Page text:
Technical conversations are hard: a few loud people drone on, consensus is rarely reached, layers of paint are added to empty bike sheds.
Whether you’re trying to align people around a new architecture, a new team structure, or a new tool, even healthy teams can fall victim to these problems.
By now, you’ve probably heard of Conway’s Law:
An obvious paraphrasing of this makes it a bit more obvious
This rule has a number of implications, probably the most significant of which is that the structure of the product will follow the structure of the team, and vice versa.
Roughly, this means that:
You get the idea.
“If you change how people connect, you change what they build, how they build it, and how they feel about building it.”
– Me, probably
The problems that come up with technical conversations are a special case of the problems that come up with groups of people, and the problems with scaling technical conversations are special cases of the problems with scaling groups of people:
Intuitively, this should make sense.
How often have you tried to break into a group only to find yourself quietly ignored?
How often have you brought a great idea to a meeting and convinced everyone of its brilliance, only to later realize that the intern had noticed a major flaw but wasn’t given the opportunity to speak up?
About 15 years ago, I had been trying to understand why these problems kept happening, and over time, I realized that there had to be a better way. After trying a number of different approaches to this problem, one of the teams that I was leading faced a number of these problems in microcosm — strong voices, complex issues, passive but persuasive background players, the list goes on*. After one particularly difficult and unproductive session, we started talking about how we were having conversations. This was the stepping stone to the Apocalypse meeting.
I’ve taken the meeting format with me over the years, refining and improving as I went. It has been used — in one form or another — at many companies from enterprises to startups.
Let’s take a closer look at how Apocalypses work.
* The team was at Infobright — our product was a columnar database engine, based initially on MySQL
Contrary to the colloquial use, an apocalypse is not catastrophic; it is a revelation
The guiding principals of apocalypses are designed to encourage and unearth revelations:
I’ve arrived at the details of the structure below over the course of hundreds of apocalypses over the last 15 years in almost as many organizations and projects — whether open source, enterprise or non-profit.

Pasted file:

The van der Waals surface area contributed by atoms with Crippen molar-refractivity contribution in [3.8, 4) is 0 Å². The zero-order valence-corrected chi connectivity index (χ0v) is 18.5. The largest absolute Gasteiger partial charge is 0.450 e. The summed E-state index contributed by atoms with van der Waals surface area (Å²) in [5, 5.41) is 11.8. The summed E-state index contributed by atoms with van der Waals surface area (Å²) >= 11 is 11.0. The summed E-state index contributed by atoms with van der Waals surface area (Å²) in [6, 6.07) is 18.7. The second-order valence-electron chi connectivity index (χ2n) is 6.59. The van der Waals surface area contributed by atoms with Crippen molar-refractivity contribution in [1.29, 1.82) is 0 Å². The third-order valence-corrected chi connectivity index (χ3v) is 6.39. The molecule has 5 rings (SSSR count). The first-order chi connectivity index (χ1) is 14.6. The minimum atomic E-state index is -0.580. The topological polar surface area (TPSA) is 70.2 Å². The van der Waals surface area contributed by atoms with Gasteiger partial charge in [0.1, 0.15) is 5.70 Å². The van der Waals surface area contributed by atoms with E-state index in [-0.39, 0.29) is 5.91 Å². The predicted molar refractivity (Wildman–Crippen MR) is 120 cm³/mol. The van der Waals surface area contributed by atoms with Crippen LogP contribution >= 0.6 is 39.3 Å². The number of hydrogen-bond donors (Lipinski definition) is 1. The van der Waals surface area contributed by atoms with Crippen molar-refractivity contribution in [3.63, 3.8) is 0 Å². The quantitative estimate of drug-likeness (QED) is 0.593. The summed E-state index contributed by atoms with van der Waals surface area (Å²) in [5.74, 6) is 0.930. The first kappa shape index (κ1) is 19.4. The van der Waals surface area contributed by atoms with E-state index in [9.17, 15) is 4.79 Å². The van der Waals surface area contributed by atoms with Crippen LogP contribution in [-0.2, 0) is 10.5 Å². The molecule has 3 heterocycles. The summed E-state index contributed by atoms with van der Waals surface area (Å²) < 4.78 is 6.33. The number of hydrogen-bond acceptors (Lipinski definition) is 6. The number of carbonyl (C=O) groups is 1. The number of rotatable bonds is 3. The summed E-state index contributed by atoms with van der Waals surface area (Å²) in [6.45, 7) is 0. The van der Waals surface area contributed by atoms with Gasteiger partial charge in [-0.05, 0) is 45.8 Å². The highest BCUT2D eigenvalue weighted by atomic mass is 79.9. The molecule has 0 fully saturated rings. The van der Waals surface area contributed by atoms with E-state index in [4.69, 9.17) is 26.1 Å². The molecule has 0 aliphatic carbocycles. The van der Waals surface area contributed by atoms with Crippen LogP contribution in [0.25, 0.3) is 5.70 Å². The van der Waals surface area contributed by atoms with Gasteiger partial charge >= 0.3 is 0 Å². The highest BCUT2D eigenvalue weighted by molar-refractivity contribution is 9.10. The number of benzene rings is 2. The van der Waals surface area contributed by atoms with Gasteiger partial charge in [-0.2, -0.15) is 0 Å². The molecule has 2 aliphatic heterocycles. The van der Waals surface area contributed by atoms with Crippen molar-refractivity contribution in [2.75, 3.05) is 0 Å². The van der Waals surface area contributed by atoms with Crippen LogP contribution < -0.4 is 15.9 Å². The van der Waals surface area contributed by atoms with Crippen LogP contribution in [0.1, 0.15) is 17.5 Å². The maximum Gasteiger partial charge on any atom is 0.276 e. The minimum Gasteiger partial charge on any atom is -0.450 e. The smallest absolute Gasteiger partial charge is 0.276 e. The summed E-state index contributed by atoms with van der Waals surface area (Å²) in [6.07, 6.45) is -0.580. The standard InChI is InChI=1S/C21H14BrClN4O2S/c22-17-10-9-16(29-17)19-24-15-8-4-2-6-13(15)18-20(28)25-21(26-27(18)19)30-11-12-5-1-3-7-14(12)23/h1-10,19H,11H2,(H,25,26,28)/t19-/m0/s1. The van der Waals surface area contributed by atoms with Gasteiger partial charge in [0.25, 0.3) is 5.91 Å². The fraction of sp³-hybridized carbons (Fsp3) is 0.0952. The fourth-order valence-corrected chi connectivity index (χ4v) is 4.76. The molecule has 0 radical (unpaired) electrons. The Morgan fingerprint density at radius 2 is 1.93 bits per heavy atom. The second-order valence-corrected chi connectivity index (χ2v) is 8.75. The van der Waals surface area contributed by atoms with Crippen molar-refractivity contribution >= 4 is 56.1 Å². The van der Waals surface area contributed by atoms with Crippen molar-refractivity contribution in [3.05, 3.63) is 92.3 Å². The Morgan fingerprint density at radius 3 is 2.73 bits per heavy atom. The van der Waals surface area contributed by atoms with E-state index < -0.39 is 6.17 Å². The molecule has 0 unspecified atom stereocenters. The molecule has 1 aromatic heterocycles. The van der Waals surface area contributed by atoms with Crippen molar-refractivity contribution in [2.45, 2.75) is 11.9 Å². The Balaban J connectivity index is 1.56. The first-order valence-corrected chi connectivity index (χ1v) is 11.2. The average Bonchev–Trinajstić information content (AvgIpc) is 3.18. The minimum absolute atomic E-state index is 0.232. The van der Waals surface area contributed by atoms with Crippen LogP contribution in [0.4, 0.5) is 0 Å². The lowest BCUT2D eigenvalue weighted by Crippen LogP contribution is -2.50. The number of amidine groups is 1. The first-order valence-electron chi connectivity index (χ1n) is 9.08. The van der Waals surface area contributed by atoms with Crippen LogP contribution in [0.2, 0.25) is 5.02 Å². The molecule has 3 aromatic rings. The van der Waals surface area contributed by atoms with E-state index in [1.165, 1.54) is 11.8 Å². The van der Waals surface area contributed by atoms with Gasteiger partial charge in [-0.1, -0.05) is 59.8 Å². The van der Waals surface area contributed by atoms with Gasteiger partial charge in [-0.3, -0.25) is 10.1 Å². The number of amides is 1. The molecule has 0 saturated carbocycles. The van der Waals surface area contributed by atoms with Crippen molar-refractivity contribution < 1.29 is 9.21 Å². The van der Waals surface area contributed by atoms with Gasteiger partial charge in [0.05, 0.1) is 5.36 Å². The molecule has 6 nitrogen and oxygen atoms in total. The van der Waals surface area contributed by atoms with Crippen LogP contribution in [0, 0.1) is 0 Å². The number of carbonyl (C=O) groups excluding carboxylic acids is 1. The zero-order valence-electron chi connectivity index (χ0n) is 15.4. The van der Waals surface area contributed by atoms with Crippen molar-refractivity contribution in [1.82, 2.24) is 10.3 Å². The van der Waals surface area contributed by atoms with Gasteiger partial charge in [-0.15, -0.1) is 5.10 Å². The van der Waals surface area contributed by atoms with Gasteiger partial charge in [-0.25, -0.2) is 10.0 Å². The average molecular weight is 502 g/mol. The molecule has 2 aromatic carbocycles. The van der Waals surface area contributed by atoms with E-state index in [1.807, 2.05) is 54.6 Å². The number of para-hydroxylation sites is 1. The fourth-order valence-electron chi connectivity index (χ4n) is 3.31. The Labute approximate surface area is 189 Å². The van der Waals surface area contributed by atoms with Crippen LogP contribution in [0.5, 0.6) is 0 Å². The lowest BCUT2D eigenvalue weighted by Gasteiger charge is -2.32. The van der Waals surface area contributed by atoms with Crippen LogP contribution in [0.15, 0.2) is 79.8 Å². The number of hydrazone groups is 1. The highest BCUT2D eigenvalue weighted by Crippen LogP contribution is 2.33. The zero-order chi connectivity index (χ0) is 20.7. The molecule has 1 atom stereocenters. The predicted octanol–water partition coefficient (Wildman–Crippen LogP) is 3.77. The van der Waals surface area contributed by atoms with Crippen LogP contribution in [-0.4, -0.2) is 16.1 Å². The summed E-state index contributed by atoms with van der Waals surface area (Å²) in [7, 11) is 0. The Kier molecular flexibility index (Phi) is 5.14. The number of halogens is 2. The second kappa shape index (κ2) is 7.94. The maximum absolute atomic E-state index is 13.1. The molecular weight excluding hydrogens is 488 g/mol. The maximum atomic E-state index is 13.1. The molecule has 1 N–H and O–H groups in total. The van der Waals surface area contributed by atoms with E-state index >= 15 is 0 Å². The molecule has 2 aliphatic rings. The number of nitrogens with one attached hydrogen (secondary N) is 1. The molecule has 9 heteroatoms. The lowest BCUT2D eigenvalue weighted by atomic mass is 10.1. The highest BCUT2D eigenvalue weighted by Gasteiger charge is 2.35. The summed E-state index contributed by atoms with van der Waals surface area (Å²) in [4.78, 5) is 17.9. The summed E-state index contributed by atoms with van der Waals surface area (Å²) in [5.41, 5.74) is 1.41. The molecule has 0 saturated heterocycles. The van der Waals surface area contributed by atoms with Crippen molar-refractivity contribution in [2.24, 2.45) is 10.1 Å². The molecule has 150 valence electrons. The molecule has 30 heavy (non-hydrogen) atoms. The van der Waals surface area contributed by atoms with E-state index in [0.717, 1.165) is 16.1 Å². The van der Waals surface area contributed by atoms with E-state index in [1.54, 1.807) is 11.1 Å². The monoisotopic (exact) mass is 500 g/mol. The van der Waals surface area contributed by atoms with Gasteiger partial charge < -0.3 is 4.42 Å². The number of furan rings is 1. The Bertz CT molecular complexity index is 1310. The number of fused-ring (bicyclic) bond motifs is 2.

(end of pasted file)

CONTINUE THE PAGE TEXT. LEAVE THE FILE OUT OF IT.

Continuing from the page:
Use it as a starting point, but don’t take it as gospel — use the guiding principles to hack your own Apocalypse to fit the needs of your specific problems in your specific organizations. I’ll give some examples of Apocalypse hacks at the end of this presentation.
An Apocalypse is typically focused on a single idea or problem. There are some basic rules:
We start an apocalypse with a few easy steps:
Next, for each presenter:
We also set some time limits around how long people can speak, and how long we’re going to allow for questions:
For example, in our canonical example of apocalypses, we use the following:
Finally, the Lead is responsible for combining the output of each Presenter (as captured by each Note taker):
Note that the results of the apocalypse are for the group: in this way, the Lead serves the group. This means that there is an explicit
As you can see, there are four key roles in an apocalypse. We wanted to clearly define the roles, not so that we could be draconian about their enforcement, but rather to make sure that there was just enough structure that we could hack and change our conversations to make them fit our various styles of problem solving, without compromising on our shared principles.
Let’s take a closer look at the roles:
The canonical Apocalypses work best with groups between 4 and 8 people; however, there are hacks for the format that allow larger (>20) and smaller (2–3) groups to effectively manage their conversations.
Quick, meaningful conversations about design, architecture and code
Here’s a problem: Not every problem is huge, or even just “big”. Some problems don’t need a full apocalypse because, either:
This feels too light for an apocalypse: What conversation should I have?
Solution: Have a mini-apocalypse.
This is a great example of an apocalypse Hack.
Here’s the hack:
NOTE: these are not mutually exclusive.
NOTE: The group can decide that a full apocalypse is needed
In future blogs, I’ll give some more examples and context.
: Any of you from the Perl world will remember the apocalypses from Perl 6 (https://perl6.org/archive/doc/apocalypse.html)
Learn more about our Head of Engineering, Graham Toppin
I love building products, teams & experiences. My two passions are growing people and building practical artificial intelligence systems